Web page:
Iran Wants Seat at Regional Security Table

A03994576.jpgTEHRAN (FNA)- Iran formally launched a bid Monday to join a central Asian security organization following a long tenure in an observer role, Iranian Foreign Minister said.

Manouchehr Mottaki said Monday that Iran wants a permanent seat on the six-country Shanghai Cooperation Organization which serves as a regional balance to US and NATO influence in the region.

China and Russia, as two key players in the SCO, see Iran as a key trading partner in the oil and gas sector.

Though the SCO postponed new membership, it has supported stronger ties with its four observer states, including Iran.

The Shanghai Cooperation Organization was created 11 years ago to address religious extremism and border security in Central Asia, but with growing interest in membership from countries such as Iran, it has grown into a bloc aimed at defying US interests in the region.

Iran currently has observer status in the organization, as do Afghanistan, India, Mongolia and Pakistan. Along with China and Russia, the body’s permanent members are the former Soviet republics of Kazakhstan, Kyrgyzstan, Tajikistan and Uzbekistan.

“Tajikistan has given us its support over this matter,” Mottaki said after meeting with Tajik President Emomali Rakhmon in the capital, Dushanbe.

Rakhmon visited Iran last month to hold talks with Iranian President Mahmoud Ahmadinejad. The topics included increasing military cooperation.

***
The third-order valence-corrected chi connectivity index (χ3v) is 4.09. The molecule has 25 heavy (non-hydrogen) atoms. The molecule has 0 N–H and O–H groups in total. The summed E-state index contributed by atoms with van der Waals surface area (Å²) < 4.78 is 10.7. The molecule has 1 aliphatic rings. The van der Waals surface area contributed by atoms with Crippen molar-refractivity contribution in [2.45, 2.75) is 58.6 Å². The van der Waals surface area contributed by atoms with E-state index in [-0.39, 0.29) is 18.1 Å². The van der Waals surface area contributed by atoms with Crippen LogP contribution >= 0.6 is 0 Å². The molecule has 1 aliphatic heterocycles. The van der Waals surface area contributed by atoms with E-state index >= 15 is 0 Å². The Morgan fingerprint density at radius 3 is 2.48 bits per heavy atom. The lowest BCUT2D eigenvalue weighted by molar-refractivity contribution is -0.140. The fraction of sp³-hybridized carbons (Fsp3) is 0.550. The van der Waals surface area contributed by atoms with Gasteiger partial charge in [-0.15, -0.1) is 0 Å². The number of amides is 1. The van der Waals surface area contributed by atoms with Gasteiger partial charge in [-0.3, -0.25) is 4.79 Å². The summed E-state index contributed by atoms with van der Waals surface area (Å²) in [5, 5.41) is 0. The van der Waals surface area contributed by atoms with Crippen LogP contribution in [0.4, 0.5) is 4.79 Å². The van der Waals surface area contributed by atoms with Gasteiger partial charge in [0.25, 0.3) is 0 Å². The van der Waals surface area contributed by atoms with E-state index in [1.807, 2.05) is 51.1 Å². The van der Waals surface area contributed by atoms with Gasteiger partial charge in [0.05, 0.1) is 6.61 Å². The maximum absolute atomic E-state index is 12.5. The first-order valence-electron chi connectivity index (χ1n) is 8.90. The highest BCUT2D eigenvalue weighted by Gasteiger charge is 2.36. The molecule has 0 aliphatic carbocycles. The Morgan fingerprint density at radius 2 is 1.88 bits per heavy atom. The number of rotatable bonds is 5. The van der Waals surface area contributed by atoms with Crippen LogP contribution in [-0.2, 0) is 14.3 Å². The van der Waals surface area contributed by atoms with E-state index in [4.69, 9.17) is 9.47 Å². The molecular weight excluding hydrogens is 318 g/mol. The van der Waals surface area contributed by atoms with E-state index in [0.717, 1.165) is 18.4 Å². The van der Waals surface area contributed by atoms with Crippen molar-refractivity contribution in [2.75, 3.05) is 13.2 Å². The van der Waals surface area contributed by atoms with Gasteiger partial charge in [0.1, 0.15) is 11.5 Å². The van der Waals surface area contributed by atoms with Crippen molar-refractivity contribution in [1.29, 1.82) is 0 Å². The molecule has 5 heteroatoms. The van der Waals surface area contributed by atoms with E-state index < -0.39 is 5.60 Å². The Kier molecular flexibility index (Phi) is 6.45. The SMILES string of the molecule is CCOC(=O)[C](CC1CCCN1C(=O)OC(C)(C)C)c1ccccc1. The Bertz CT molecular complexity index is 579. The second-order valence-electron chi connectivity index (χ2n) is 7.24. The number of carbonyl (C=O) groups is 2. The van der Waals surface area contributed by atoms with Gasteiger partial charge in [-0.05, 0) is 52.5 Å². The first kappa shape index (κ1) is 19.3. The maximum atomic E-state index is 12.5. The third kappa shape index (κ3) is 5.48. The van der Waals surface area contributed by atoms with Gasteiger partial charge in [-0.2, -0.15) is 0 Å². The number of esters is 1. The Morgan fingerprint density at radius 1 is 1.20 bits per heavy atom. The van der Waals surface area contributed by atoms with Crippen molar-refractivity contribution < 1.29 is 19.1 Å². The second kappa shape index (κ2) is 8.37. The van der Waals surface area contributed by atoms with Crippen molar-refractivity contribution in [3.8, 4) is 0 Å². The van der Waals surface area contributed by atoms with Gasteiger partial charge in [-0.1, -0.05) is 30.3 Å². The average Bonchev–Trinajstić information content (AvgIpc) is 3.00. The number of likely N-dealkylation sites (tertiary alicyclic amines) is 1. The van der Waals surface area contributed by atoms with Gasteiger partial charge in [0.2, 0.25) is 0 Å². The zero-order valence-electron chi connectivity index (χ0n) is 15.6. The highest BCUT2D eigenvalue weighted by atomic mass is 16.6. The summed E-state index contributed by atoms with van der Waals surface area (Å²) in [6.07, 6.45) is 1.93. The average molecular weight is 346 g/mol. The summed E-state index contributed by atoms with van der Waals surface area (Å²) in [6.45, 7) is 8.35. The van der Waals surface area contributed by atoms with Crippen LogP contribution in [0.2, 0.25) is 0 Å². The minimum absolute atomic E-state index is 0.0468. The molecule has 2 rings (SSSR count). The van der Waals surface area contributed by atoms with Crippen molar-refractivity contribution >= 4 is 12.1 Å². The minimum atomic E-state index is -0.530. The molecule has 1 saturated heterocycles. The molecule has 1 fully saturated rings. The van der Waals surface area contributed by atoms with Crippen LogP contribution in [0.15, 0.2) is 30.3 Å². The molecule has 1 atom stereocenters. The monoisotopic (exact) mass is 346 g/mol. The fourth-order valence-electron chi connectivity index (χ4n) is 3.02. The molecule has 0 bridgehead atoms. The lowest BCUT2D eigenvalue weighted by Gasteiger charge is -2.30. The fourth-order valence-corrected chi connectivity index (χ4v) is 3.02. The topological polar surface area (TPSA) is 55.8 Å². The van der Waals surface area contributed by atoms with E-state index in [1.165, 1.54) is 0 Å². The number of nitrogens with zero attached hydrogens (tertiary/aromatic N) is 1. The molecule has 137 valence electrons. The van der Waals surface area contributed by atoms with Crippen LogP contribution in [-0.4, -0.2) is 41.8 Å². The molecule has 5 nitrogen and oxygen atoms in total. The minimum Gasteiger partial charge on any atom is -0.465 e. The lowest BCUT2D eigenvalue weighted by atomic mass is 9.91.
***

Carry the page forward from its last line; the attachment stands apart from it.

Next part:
Mottaki’s announcement may raise concerns in the West that membership in the Shanghai Cooperation Organization could complicate efforts to dissuade Tehran from continuing its nuclear progress.

Mottaki said Iran remained open to cooperation with International Atomic Energy Agency, the UN nuclear watchdog.

The US is at loggerheads with Iran over Tehran’s independent and home-grown nuclear technology. Washington has laid much pressure on Iran to make it give up the most sensitive and advanced part of the technology, which is uranium enrichment, a process used for producing nuclear fuel for power plants.

Washington’s push for additional UN penalties contradicted the recent report by 16 US intelligence bodies that endorsed the civilian nature of Iran’s programs. Following the US National Intelligence Estimate (NIE) and similar reports by the IAEA head – one in November and the other one in February – which praised Iran’s truthfulness about key aspects of its past nuclear activities and announced settlement of outstanding issues with Tehran, any effort to impose further sanctions on Iran seemed to be completely irrational.

The February report by the UN nuclear watchdog, the International Atomic Energy Agency, praised Iran’s cooperation in clearing up all of the past questions over its nuclear program, vindicating Iran’s nuclear program and leaving no justification for any new UN sanctions.

Tehran says it never worked on atomic weapons and wants to enrich uranium merely for civilian purposes, including generation of electricity, a claim substantiated by the NIE and IAEA reports.

Iran has insisted it would continue enriching uranium because it needs to provide fuel to a 300-megawatt light-water reactor it is building in the southwestern town of Darkhovin as well as its first nuclear power plant in the southern port city of Bushehr.

Not only many Iranian officials, including President Mahmoud Ahmadinejad, but also many other world nations have called the UN Security Council pressure unjustified, especially in the wake of recent IAEA reports saying Iran had increased cooperation with the agency.

US President George W. Bush, who finished a tour of the Middle East last month has called on his Arab allies to unite against Iran.

But hosting officials of the regional nations dismissed Bush’s allegations, describing Tehran as a good friend of their countries.

Bush’s attempt to rally international pressure against Iran has lost steam due to the growing international vigilance, specially following the latest IAEA and US intelligence reports.

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